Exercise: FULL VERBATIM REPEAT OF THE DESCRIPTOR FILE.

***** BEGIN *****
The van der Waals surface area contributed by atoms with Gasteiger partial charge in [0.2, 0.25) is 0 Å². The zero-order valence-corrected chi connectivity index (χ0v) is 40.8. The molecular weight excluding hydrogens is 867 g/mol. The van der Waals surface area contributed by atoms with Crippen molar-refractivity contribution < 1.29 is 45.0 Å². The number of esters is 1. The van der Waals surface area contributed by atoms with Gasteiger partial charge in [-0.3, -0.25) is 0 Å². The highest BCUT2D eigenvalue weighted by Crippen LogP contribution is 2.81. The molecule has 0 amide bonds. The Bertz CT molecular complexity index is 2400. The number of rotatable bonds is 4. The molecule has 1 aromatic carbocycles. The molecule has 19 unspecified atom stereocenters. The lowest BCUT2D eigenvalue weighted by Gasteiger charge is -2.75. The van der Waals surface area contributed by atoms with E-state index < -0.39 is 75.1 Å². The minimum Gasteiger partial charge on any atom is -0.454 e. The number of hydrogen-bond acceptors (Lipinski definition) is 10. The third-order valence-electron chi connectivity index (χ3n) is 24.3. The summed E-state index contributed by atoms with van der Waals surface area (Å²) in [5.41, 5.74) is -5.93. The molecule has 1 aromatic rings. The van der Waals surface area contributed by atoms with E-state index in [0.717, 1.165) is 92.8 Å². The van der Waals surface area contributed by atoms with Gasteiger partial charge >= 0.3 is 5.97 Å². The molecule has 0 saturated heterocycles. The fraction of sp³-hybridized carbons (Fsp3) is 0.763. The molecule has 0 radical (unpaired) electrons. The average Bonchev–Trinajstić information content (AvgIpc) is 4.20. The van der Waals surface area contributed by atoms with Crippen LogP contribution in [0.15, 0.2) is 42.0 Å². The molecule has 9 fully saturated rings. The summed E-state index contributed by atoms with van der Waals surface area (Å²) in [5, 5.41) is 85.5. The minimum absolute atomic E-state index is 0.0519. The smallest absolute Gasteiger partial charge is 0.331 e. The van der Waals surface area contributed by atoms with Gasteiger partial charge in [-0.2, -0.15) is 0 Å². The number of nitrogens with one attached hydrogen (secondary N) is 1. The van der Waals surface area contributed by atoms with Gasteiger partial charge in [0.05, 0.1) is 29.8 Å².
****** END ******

The van der Waals surface area contributed by atoms with Gasteiger partial charge in [0.2, 0.25) is 0 Å². The zero-order valence-corrected chi connectivity index (χ0v) is 40.8. The molecular weight excluding hydrogens is 867 g/mol. The van der Waals surface area contributed by atoms with Crippen molar-refractivity contribution < 1.29 is 45.0 Å². The number of esters is 1. The van der Waals surface area contributed by atoms with Gasteiger partial charge in [-0.3, -0.25) is 0 Å². The highest BCUT2D eigenvalue weighted by Crippen LogP contribution is 2.81. The molecule has 0 amide bonds. The Bertz CT molecular complexity index is 2400. The number of rotatable bonds is 4. The molecule has 1 aromatic carbocycles. The molecule has 19 unspecified atom stereocenters. The lowest BCUT2D eigenvalue weighted by Gasteiger charge is -2.75. The van der Waals surface area contributed by atoms with E-state index < -0.39 is 75.1 Å². The minimum Gasteiger partial charge on any atom is -0.454 e. The number of hydrogen-bond acceptors (Lipinski definition) is 10. The third-order valence-electron chi connectivity index (χ3n) is 24.3. The summed E-state index contributed by atoms with van der Waals surface area (Å²) in [5.41, 5.74) is -5.93. The molecule has 1 aromatic rings. The van der Waals surface area contributed by atoms with E-state index in [0.717, 1.165) is 92.8 Å². The van der Waals surface area contributed by atoms with Gasteiger partial charge >= 0.3 is 5.97 Å². The molecule has 0 saturated heterocycles. The fraction of sp³-hybridized carbons (Fsp3) is 0.763. The molecule has 0 radical (unpaired) electrons. The average Bonchev–Trinajstić information content (AvgIpc) is 4.20. The van der Waals surface area contributed by atoms with Crippen LogP contribution in [0.15, 0.2) is 42.0 Å². The molecule has 9 fully saturated rings. The summed E-state index contributed by atoms with van der Waals surface area (Å²) in [5, 5.41) is 85.5. The minimum absolute atomic E-state index is 0.0519. The smallest absolute Gasteiger partial charge is 0.331 e. The van der Waals surface area contributed by atoms with Gasteiger partial charge in [-0.2, -0.15) is 0 Å². The number of nitrogens with one attached hydrogen (secondary N) is 1. The van der Waals surface area contributed by atoms with Gasteiger partial charge in [0.05, 0.1) is 29.8 Å².